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Aldrich, Cassandra; Hartman, Hassan; Feasey, Nicholas; Chattaway, Marie Anne; Dekker, Denise; Al-Emran, Hassan M.; Larkin, Lesley; McCormick, Jacquelyn; Sarpong, Nimako; Le Hello, Simon; Adu-Sarkodie, Yaw; Panzner, Ursula; Park, Se Eun; Im, Justin; Marks, Florian; May, Jürgen; Dallman, Timothy J. and Eibach, Daniel (2019): Emergence of phylogenetically diverse and fluoroquinolone resistant Salmonella Enteritidis as a cause of invasive nontyphoidal Salmonella disease in Ghana.
In: PLOS Neglected Tropical Diseases 13(6), e0007485 [PDF, 1MB]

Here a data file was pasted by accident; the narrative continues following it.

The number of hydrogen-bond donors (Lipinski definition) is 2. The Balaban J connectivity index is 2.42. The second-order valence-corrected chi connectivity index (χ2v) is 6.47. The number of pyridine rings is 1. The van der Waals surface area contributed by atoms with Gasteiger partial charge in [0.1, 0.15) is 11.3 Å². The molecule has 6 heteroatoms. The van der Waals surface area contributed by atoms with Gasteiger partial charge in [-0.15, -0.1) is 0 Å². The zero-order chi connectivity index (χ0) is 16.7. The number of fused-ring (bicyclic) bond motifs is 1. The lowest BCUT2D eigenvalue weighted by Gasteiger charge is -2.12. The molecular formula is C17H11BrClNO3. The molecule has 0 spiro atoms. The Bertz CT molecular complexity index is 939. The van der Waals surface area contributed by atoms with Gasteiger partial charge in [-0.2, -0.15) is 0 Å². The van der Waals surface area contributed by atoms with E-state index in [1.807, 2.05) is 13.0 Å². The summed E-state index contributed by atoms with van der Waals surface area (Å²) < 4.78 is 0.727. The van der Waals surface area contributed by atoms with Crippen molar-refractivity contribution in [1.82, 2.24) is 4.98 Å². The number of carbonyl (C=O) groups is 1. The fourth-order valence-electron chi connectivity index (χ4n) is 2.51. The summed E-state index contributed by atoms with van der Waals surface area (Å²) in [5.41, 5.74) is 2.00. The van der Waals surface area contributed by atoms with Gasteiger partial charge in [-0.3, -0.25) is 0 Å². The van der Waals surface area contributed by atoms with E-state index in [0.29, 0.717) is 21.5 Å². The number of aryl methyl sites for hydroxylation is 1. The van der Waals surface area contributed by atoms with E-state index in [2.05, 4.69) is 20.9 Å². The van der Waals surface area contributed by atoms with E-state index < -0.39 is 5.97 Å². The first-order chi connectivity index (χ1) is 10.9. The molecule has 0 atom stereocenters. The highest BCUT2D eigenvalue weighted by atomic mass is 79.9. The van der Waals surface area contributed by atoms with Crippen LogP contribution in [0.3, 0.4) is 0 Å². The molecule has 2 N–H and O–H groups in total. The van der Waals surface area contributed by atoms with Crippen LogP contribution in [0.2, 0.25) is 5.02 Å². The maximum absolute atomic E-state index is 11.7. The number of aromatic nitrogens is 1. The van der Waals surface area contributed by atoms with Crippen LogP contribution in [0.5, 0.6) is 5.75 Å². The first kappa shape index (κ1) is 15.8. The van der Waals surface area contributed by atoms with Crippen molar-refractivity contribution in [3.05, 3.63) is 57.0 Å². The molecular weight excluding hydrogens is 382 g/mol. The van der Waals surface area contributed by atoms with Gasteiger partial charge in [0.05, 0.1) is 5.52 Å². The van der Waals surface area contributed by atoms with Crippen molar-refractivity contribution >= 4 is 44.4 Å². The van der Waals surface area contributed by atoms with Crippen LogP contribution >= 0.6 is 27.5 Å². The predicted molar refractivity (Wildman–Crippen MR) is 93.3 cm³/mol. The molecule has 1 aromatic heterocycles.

Background Salmonella enterica serovar Enteritidis is a cause of both poultry- and egg-associated enterocolitis globally and bloodstream-invasive nontyphoidal Salmonella (iNTS) disease in sub-Saharan Africa (sSA). Distinct, multi-drug resistant genotypes associated with iNTS disease in sSA have recently been described, often requiring treatment with fluoroquinolone antibiotics. In industrialised countries, antimicrobial use in poultry production has led to frequent fluoroquinolone resistance amongst globally prevalent enterocolitis-associated lineages. Methodology/Principal findings Twenty seven S. Enteritidis isolates from patients with iNTS disease and two poultry isolates, collected between 2007 and 2015 in the Ashanti region of Ghana, were whole-genome sequenced. These isolates, notable for a high rate of diminished ciprofloxacin susceptibility (DCS), were placed in the phyletic context of 1,067 sequences from the Public Health England (PHE) S. Enteritidis genome database to understand whether DCS was associated with African or globally-circulating clades of S. Enteritidis. Analysis showed four of the major S. Enteritidis clades were represented, two global and two African. All thirteen DCS isolates, containing a single gyrA mutation at codon 87, belonged to a global PT4-like clade responsible for epidemics of poultry-associated enterocolitis. Apart from two DCS isolates, which clustered with PHE isolates associated with travel to Spain and Brazil, the remaining DCS isolates, including one poultry isolate, belonged to two monophyletic clusters in which gyrA 87 mutations appear to have developed within the region. Conclusions/Significance Extensive phylogenetic diversity is evident amongst iNTS disease-associated S. Enteritidis in Ghana. Antimicrobial resistance profiles differed by clade, highlighting the challenges of devising empirical sepsis guidelines. The detection of fluoroquinolone resistance in phyletically-related poultry and human isolates is of major concern and surveillance and control measures within the region's burgeoning poultry industry are required to protect a human population at high risk of iNTS disease. Author summary Salmonella enterica serovar Enteritidis is both a prominent global cause of zoonotic gastroenteritis, in association with the industrial production of eggs and poultry, and of bloodstream-invasive infection in sub-Saharan Africa, a clinical syndrome referred to as invasive nontyphoidal Salmonella (iNTS) disease. African epidemic iNTS strains are frequently multi-drug resistant, leaving fluoroquinolone antibiotics as key agents in reducing iNTS-associated morbidity and mortality. We analysed the genomes of S. Enteritidis collected in Ghana from patients with iNTS disease to investigate the emergence of fluoroquinolone resistance in the region. Extensive phylogenetic diversity was present, however, fluoroquinolone resistance was confined to a single clade causing global epidemics of poultry-associated gastroenteritis. This resistance has predominantly emerged locally, rather than being imported. We found that antimicrobial resistance patterns differed by S. Enteritidis clade, highlighting the challenges of devising empirical sepsis treatment guidelines in the absence of diagnostic microbiology facilities to monitor changes in resistance profiles. Furthermore, we detected fluoroquinolone resistance in closely related poultry and human isolates, suggesting a role of antimicrobial use within the growing local poultry industry in driving the emergence of resistance and a need for surveillance measures within this industry to protect a human population at high risk of iNTS disease.

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